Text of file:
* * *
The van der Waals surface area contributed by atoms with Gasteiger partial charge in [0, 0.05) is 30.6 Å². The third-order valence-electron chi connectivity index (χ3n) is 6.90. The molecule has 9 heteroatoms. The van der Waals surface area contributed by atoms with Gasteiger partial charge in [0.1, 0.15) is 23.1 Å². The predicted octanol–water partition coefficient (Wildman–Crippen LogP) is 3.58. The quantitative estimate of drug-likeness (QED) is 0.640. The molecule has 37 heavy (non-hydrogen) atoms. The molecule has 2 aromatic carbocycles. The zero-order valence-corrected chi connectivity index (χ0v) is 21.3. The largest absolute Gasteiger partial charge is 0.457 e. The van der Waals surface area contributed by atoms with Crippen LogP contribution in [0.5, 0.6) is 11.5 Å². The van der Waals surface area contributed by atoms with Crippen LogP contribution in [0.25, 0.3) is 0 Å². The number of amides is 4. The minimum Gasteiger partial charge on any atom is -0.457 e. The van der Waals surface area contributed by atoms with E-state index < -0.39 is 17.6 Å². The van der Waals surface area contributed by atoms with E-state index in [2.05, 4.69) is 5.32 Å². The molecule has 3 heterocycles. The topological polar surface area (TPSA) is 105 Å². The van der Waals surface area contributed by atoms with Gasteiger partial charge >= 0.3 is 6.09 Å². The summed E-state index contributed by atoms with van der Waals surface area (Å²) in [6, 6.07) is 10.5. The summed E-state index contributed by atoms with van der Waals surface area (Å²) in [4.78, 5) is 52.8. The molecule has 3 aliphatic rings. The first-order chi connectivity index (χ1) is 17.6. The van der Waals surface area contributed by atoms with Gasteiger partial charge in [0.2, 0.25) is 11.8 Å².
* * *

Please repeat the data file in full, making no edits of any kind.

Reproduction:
The van der Waals surface area contributed by atoms with Gasteiger partial charge in [0, 0.05) is 30.6 Å². The third-order valence-electron chi connectivity index (χ3n) is 6.90. The molecule has 9 heteroatoms. The van der Waals surface area contributed by atoms with Gasteiger partial charge in [0.1, 0.15) is 23.1 Å². The predicted octanol–water partition coefficient (Wildman–Crippen LogP) is 3.58. The quantitative estimate of drug-likeness (QED) is 0.640. The molecule has 37 heavy (non-hydrogen) atoms. The molecule has 2 aromatic carbocycles. The zero-order valence-corrected chi connectivity index (χ0v) is 21.3. The largest absolute Gasteiger partial charge is 0.457 e. The van der Waals surface area contributed by atoms with Crippen LogP contribution in [0.5, 0.6) is 11.5 Å². The van der Waals surface area contributed by atoms with Crippen LogP contribution in [0.25, 0.3) is 0 Å². The number of amides is 4. The minimum Gasteiger partial charge on any atom is -0.457 e. The van der Waals surface area contributed by atoms with E-state index < -0.39 is 17.6 Å². The van der Waals surface area contributed by atoms with E-state index in [2.05, 4.69) is 5.32 Å². The molecule has 3 heterocycles. The topological polar surface area (TPSA) is 105 Å². The van der Waals surface area contributed by atoms with Gasteiger partial charge >= 0.3 is 6.09 Å². The summed E-state index contributed by atoms with van der Waals surface area (Å²) in [6, 6.07) is 10.5. The summed E-state index contributed by atoms with van der Waals surface area (Å²) in [4.78, 5) is 52.8. The molecule has 3 aliphatic rings. The first-order chi connectivity index (χ1) is 17.6. The van der Waals surface area contributed by atoms with Gasteiger partial charge in [0.2, 0.25) is 11.8 Å².